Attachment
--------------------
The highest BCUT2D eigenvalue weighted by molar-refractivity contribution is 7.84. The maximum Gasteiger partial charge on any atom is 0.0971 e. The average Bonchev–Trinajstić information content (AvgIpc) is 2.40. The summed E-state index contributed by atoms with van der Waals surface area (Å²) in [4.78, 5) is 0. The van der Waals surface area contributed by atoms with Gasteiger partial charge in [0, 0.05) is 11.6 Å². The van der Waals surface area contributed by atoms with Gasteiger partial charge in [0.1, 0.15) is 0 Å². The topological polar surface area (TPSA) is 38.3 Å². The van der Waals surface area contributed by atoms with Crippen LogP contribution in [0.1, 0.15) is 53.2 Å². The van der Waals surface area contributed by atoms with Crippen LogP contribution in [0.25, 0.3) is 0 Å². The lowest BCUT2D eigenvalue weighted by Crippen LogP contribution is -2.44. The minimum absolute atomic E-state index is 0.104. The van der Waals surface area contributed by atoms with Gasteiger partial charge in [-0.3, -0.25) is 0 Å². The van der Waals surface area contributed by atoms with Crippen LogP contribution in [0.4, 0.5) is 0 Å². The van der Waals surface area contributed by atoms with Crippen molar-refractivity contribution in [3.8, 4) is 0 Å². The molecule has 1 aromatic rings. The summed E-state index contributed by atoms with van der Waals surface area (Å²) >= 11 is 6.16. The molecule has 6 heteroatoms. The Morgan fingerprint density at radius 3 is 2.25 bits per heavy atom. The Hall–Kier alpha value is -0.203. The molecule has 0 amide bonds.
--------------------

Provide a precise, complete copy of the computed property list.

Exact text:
The highest BCUT2D eigenvalue weighted by molar-refractivity contribution is 7.84. The maximum Gasteiger partial charge on any atom is 0.0971 e. The average Bonchev–Trinajstić information content (AvgIpc) is 2.40. The summed E-state index contributed by atoms with van der Waals surface area (Å²) in [4.78, 5) is 0. The van der Waals surface area contributed by atoms with Gasteiger partial charge in [0, 0.05) is 11.6 Å². The van der Waals surface area contributed by atoms with Gasteiger partial charge in [0.1, 0.15) is 0 Å². The topological polar surface area (TPSA) is 38.3 Å². The van der Waals surface area contributed by atoms with Crippen LogP contribution in [0.1, 0.15) is 53.2 Å². The van der Waals surface area contributed by atoms with Crippen LogP contribution in [0.25, 0.3) is 0 Å². The lowest BCUT2D eigenvalue weighted by Crippen LogP contribution is -2.44. The minimum absolute atomic E-state index is 0.104. The van der Waals surface area contributed by atoms with Gasteiger partial charge in [-0.3, -0.25) is 0 Å². The van der Waals surface area contributed by atoms with Crippen LogP contribution in [0.4, 0.5) is 0 Å². The van der Waals surface area contributed by atoms with Crippen molar-refractivity contribution in [3.8, 4) is 0 Å². The molecule has 1 aromatic rings. The summed E-state index contributed by atoms with van der Waals surface area (Å²) >= 11 is 6.16. The molecule has 6 heteroatoms. The Morgan fingerprint density at radius 3 is 2.25 bits per heavy atom. The Hall–Kier alpha value is -0.203. The molecule has 0 amide bonds.